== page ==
Julia Kent: Character

The somewhat Art Deco-styled cover illustration on Julia Kent's Character is a dramatic contrast to the photo-based images gracing her previous albums, 2007's Delay and 2011's Green and Grey. But while that difference in visual design might suggest a corresponding change in sonic approach, Character doesn't so much signal a change in stylistic direction for the Canadian-born and New York City-based cellist so much as it represents a further refinement of her artistry. The ten settings composing her debut for The Leaf Label prove to be as captivating as those that came before, and Kent, who also has established herself through associations with Parellel41, Antony and the Johnsons, and others, shows herself once again to be a solo artist of exceptional caliber.

And a solo project it most assuredly is, as Kent recorded Character alone in her home studio, methodically crafting each of the album's mini-narratives into compelling form. Obviously choosing her titles with care, she is sensitive to the associations that develop between a title such as “Only Child” and the loneliness conjured by its emotional instrumental terrain. Dashes of dulcimer-like sounds and percussive taps added to the cello's flowing lines imbue the similarly evocative “Flicker” with an aura of intrigue that suggests the mystery of an espionage thriller set in some exotic foreign land, while rapidly plucked patterns form a spidery backbone for multi-layered bowing in “Transportation,” whose lulling waltz figures generate a dream-like effect that's powerfully seductive.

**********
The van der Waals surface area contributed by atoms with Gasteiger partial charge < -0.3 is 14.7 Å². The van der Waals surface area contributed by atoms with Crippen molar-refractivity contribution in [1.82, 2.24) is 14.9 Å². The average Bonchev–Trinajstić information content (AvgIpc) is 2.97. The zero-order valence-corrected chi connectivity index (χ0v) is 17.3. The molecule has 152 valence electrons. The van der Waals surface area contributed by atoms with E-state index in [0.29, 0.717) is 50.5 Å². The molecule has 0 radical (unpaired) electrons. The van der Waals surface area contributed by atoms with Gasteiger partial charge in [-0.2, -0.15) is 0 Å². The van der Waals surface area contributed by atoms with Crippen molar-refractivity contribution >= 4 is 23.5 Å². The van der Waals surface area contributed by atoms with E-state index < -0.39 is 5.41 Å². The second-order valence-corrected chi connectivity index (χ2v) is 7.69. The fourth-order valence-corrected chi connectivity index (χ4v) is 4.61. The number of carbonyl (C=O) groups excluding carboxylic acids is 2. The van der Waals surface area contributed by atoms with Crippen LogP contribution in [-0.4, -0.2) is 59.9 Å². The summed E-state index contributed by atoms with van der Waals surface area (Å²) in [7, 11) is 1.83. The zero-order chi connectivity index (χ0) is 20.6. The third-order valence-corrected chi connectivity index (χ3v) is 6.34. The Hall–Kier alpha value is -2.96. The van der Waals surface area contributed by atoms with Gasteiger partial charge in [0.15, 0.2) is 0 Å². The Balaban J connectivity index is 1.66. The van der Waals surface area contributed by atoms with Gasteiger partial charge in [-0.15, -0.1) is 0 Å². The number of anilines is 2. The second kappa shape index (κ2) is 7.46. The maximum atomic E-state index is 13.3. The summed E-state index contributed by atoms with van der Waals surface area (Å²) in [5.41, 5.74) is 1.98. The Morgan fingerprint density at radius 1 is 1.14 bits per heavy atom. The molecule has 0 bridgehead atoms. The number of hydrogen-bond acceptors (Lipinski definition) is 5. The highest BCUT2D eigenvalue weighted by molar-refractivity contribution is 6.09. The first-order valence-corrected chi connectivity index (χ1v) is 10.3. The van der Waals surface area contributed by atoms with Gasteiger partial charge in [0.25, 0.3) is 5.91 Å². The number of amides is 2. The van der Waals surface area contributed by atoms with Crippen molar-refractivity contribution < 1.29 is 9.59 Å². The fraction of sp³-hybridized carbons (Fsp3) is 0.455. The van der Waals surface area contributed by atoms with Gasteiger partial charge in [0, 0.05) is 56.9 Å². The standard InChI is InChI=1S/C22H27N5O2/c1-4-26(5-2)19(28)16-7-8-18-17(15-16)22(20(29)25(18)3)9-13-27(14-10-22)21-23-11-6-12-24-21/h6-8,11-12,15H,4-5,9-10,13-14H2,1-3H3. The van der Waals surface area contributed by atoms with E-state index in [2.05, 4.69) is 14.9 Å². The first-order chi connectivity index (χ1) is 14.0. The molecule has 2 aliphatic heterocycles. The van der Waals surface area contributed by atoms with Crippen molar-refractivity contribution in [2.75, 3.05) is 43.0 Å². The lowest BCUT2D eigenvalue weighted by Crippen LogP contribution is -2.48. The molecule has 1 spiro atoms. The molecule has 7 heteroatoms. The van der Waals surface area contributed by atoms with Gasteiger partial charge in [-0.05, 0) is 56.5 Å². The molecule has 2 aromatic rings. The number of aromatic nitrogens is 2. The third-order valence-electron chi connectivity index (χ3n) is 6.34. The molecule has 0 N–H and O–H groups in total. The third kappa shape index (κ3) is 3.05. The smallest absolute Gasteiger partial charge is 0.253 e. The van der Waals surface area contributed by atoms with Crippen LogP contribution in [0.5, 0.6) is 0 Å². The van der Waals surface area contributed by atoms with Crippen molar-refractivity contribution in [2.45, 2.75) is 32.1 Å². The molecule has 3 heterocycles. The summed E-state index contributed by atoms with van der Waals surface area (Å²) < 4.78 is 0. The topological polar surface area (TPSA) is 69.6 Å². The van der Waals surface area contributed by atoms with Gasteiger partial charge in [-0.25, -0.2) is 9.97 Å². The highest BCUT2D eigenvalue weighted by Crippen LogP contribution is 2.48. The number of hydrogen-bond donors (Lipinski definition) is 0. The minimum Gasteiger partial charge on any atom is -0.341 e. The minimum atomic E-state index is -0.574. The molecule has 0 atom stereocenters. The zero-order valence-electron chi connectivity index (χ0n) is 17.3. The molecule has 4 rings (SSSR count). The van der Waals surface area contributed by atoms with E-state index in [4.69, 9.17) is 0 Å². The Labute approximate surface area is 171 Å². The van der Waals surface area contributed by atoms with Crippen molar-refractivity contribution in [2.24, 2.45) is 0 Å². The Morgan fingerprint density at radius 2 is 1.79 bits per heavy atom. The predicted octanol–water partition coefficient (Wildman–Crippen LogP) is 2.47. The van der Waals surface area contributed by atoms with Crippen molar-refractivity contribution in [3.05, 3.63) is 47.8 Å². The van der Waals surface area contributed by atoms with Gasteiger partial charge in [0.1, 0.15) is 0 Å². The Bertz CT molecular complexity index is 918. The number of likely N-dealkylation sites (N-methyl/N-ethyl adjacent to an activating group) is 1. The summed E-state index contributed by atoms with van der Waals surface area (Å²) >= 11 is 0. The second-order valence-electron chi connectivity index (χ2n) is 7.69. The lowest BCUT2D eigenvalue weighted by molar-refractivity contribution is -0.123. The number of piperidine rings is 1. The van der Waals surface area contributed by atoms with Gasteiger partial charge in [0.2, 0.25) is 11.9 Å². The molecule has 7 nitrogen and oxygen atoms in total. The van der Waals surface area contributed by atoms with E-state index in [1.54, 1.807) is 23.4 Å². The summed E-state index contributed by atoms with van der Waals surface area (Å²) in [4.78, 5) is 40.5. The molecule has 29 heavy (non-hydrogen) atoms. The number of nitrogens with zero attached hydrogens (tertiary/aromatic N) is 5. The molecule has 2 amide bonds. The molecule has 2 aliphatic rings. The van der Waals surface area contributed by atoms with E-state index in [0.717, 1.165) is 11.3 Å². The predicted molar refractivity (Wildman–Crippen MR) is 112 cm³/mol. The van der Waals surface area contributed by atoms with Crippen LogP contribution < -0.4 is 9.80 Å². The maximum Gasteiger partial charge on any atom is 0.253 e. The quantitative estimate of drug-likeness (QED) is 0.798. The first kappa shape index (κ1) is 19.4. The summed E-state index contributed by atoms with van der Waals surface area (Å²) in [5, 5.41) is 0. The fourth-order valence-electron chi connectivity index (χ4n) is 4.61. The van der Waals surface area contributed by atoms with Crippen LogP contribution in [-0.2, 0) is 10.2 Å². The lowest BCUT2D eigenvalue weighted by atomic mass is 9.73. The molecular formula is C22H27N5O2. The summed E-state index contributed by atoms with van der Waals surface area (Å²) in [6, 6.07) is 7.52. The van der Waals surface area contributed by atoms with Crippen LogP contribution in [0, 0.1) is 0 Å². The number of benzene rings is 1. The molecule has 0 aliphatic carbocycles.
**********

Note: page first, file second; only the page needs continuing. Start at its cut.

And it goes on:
Utilizing the full array of cello-related techniques, Kent creates immersive sound worlds that impress as fully formed in spite of their extreme concision (none of the ten pieces exceeds five minutes). She exploits layering to the fullest degree possible, with a given track sounding as if it's being performed by a tenet of cellists as opposed to one (albeit one well-armed with looping and layering technologies). The album's cello-based sound world extends subtly into other realms via Kent's inclusion of found and processed sounds (apparently struck matches, an ancient autoharp, and wine glasses filter their way into the album), as well as field recordings, which are threaded subliminally into the material. The bright percussive patterns (originating presumably from the wine glasses) in “Salute,” for example, provide a bold timbral counterpoint to the luscious string textures, and ranges of mood and tempo are plentiful, from the funereal mournfulness of “Fall” to the stern majesty of “Kingdom,” a portentous set-piece that darkens to a point of nightmarishness. As a final reminder of Kent's talents as both performer and composer, the closing elegy, “Nina and Oscar,” makes for a beautiful exit to an altogether remarkable collection.

March 2013